Pre-Tripisms

December 8, 2016 § 1 Comment

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First expatisms, then airportisms, and now . . . pre-tripisms. Because we simply don’t have enough ways to talk about things.

metapacking
Carrying a suitcase in a suitcase so that you can bring back more stuff than you take. This can be as simple as a duffle bag inside another piece of luggage, but in its purest form, it is a checked bag precisely fitting inside another checked bag. The term metapacking can be extended also to encompass using a cheap or broken suitcase to transport items one way and then disposing of that suitcase after you arrive. Seasoned travelers always keep a broken suitcase lying around.

eurekathing
Something you find inside your luggage when you start packing—something you haven’t seen since you’re last trip. Discovering it brings out such responses as “Oh, that’s where that is,” or “I do have one of those.” A wad of ten-dollar bills is eurekaching, a piece of jewelry, eurekabling.

flotsam and jetsam and thensam
The abundance of things that people give you and your children right before you leave for the airport or get on the plane. This include gifts, souvenirs, snacks, word-find and sudoku books, coloring books with a four-pack of crayons, and those faces with metal shavings that you form into a beard with a magnet.

tetrisness
The feeling of accomplishment one feels after packing every necessary item just right in a suitcase. A landmark study out of the University of Gatwick-Hempstead shows that tetrisness activates the same portion of the brain as when one successfully folds a fitted sheet.

bait and glitch
You find a cheap plane ticket online and go through all the steps to buy it, double and triple checking all the details, and then when you select “confirm,” you get that encouraging message that says, “The fare you’ve selected is no longer available.” Maybe it’s because the search site wasn’t up to date or because someone else recklessly grabbed the last seat while you were prudently making up your mind. If it’s the latter, it just proves the old standard, “Time flies when you’re choosing flight times” (or something like that).

vontrappish
How you feel when you’re ready for bed the night before a morning flight, with all your luggage placed neatly (more or less) next to the door—lined up like the Von Trapp family ready to sing “So Long, Farewell.” You may have mixed feelings, and you may or may not sleep. In extreme cases, you hear yourself humming the tune.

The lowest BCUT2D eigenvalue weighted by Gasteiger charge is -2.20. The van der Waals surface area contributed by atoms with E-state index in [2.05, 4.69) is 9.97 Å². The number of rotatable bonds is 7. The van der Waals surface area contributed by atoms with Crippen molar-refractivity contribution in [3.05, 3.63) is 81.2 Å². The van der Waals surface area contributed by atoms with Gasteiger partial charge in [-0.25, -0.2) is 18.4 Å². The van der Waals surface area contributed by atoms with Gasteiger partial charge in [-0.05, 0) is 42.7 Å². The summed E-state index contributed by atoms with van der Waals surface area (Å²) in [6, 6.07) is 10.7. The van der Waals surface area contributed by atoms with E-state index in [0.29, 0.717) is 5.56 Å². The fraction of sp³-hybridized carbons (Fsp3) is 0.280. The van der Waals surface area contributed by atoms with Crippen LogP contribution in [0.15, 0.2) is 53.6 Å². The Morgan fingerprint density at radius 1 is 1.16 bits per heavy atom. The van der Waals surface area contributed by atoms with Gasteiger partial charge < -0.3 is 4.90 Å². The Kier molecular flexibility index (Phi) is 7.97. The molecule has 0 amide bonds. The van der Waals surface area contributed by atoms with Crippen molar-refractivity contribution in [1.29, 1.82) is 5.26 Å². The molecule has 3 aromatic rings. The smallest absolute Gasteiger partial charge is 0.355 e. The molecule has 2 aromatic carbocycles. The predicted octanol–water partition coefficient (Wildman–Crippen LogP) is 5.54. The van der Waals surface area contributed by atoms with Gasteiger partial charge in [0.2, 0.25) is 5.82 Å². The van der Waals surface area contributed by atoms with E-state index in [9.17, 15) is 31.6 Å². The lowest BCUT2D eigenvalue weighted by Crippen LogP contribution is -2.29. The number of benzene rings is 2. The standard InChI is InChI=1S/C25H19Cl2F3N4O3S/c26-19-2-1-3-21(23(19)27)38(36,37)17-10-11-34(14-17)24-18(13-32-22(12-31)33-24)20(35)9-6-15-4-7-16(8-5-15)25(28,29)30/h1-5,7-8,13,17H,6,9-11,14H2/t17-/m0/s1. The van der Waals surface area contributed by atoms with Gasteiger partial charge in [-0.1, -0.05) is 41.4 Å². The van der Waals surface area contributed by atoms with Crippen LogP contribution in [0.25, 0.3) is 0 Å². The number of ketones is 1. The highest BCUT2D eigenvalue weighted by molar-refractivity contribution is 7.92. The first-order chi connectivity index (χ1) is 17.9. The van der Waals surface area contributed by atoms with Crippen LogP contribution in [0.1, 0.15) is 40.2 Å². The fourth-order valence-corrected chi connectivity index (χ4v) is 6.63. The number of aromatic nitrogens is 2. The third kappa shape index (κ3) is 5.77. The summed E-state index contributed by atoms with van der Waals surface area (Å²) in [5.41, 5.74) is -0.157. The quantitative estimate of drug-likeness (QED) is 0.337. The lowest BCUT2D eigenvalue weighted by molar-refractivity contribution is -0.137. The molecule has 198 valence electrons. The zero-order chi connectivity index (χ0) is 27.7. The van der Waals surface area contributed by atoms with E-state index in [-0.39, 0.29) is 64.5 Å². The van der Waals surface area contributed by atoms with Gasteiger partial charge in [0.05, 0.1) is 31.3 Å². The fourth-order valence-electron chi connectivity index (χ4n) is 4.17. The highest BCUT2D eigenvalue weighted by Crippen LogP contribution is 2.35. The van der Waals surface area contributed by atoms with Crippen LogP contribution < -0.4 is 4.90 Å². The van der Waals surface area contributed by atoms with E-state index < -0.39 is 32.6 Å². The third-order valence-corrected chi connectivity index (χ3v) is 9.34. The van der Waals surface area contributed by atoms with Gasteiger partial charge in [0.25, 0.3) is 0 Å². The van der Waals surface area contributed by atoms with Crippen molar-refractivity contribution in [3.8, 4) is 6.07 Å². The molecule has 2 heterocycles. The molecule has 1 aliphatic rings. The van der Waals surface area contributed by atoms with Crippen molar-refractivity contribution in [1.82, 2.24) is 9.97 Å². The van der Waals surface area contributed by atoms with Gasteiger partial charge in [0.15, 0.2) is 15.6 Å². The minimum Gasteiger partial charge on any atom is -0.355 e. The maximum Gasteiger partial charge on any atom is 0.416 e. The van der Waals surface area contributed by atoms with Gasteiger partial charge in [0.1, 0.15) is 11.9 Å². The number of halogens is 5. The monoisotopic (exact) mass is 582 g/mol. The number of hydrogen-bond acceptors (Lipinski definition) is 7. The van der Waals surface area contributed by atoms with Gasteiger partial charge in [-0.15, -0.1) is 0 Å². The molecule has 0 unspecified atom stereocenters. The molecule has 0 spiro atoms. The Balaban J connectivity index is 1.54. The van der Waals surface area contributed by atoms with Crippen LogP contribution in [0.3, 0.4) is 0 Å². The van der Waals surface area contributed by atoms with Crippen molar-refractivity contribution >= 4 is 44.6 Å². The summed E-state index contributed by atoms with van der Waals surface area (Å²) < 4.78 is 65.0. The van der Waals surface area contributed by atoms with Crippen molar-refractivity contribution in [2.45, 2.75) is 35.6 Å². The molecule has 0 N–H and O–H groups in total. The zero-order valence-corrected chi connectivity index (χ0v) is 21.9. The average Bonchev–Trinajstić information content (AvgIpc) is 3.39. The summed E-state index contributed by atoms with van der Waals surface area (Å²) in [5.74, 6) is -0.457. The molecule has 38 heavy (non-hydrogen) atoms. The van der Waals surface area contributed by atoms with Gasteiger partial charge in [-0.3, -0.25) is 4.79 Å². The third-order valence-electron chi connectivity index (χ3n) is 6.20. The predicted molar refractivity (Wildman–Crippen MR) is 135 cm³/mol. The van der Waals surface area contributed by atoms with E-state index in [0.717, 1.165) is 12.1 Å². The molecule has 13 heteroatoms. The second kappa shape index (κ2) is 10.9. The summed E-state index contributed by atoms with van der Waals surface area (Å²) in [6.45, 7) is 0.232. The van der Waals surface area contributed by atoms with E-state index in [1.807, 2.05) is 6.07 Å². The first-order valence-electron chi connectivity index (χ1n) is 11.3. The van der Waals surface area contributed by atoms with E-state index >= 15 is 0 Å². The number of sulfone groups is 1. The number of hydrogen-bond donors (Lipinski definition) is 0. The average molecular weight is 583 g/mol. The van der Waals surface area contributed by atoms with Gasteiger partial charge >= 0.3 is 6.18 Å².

So long, farewell, auf Wiedersehen, good night
I hate to go and leave this pretty sight

I’m glad to go,
I cannot tell a lie
I flit, I float
I fleetly flee, I fly

So long, farewell, auf Wiedersehen, goodbye
I leave and heave a sigh and say goodbye—Goodbye!

fortnightlies
Countless requests for coffee, a get-together, or a meal made by friends who have just realized that your departure for a long or permanent stay is only. two. weeks. away.

direct flight to the dog house
This is what you receive after you proudly show the money-saving itinerary—that you just booked—to your spouse, and said spouse points out that it includes a 14-hour layover (also known as a “wayover”) and that you and your four children will need to collect all checked baggage between each of the five connecting flights. Travel to the doghouse does accumulate frequent-flyer miles, but they can only be redeemed for undesirable trips, such as to overnight stays on the living-room couch.

disafearance
Leaving your tightly locked up (?) house thinking you might have left the iron on (even though you don’t remember having done any ironing) is one thing, but watching your hand zip your passport into the front pocket of your backpack and then just two minutes later checking to see if it’s actually there because you’re afraid that you didn’t in fact zip your passport into the front pocket of your backpack but instead, due to a muscle spasm, may have opened the car window and tossed your passport onto the shoulder of the highway—or what if it just spontaneously combusted, leaving no smoke or ashes?—that’s disaffearance.

TSAT
The TSAT (pronounced Tee Ess Ay Tee or Tee-Sat) is an oral exam in which family members yell questions and answers from room to room concerning Transportation Security Administration regulations:

Is it the 3-1-1 rule or 1-1-3 . . . or 3-2-1 or 9-1-1? Does deodorant count as a liquid? What about wet wipes? Or snow globes? Or chocolate-covered cherries? Can I take nail clippers in my carry-on? What about tweezers? Duct tape? Scotch tape? Chopsticks? Toothpicks? Javelins?

[photo: “We live in a wonderful world,” by Kate Ter Haar, used under a Creative Commons license]

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